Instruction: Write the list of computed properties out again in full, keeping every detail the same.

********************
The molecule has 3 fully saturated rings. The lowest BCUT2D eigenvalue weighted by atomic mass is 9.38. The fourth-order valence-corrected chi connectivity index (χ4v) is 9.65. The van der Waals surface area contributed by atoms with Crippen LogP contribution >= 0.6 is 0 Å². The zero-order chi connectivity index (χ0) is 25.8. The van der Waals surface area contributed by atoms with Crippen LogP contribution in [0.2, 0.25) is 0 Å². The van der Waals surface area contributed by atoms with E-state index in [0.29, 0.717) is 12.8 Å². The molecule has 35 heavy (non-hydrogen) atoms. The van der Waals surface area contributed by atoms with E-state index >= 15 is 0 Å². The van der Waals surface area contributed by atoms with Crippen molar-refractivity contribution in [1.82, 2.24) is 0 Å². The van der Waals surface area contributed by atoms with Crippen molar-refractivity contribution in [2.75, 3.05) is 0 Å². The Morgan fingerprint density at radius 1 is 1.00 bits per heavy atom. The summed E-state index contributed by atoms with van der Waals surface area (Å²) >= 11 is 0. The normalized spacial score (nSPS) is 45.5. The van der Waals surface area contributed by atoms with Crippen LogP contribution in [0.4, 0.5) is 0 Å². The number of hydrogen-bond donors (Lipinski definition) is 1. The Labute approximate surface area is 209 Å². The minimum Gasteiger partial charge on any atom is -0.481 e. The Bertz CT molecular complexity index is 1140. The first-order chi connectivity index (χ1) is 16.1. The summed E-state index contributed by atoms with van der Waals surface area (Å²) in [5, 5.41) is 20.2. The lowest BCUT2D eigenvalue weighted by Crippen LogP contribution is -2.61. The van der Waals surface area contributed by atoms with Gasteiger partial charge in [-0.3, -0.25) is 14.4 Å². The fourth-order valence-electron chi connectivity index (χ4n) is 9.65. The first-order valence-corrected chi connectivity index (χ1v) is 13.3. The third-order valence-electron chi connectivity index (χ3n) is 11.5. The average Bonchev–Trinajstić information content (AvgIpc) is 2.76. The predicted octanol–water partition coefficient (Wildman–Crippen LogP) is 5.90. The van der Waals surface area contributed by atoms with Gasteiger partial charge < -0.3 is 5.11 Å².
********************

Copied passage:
The molecule has 3 fully saturated rings. The lowest BCUT2D eigenvalue weighted by atomic mass is 9.38. The fourth-order valence-corrected chi connectivity index (χ4v) is 9.65. The van der Waals surface area contributed by atoms with Crippen LogP contribution >= 0.6 is 0 Å². The zero-order chi connectivity index (χ0) is 25.8. The van der Waals surface area contributed by atoms with Crippen LogP contribution in [0.2, 0.25) is 0 Å². The van der Waals surface area contributed by atoms with E-state index in [0.29, 0.717) is 12.8 Å². The molecule has 35 heavy (non-hydrogen) atoms. The van der Waals surface area contributed by atoms with E-state index >= 15 is 0 Å². The van der Waals surface area contributed by atoms with Crippen molar-refractivity contribution in [1.82, 2.24) is 0 Å². The van der Waals surface area contributed by atoms with Crippen molar-refractivity contribution in [2.75, 3.05) is 0 Å². The Morgan fingerprint density at radius 1 is 1.00 bits per heavy atom. The summed E-state index contributed by atoms with van der Waals surface area (Å²) >= 11 is 0. The normalized spacial score (nSPS) is 45.5. The van der Waals surface area contributed by atoms with Crippen LogP contribution in [0.4, 0.5) is 0 Å². The number of hydrogen-bond donors (Lipinski definition) is 1. The Labute approximate surface area is 209 Å². The minimum Gasteiger partial charge on any atom is -0.481 e. The Bertz CT molecular complexity index is 1140. The first-order chi connectivity index (χ1) is 16.1. The summed E-state index contributed by atoms with van der Waals surface area (Å²) in [5, 5.41) is 20.2. The lowest BCUT2D eigenvalue weighted by Crippen LogP contribution is -2.61. The van der Waals surface area contributed by atoms with Gasteiger partial charge in [-0.3, -0.25) is 14.4 Å². The fourth-order valence-electron chi connectivity index (χ4n) is 9.65. The first-order valence-corrected chi connectivity index (χ1v) is 13.3. The third-order valence-electron chi connectivity index (χ3n) is 11.5. The average Bonchev–Trinajstić information content (AvgIpc) is 2.76. The predicted octanol–water partition coefficient (Wildman–Crippen LogP) is 5.90. The van der Waals surface area contributed by atoms with Gasteiger partial charge < -0.3 is 5.11 Å².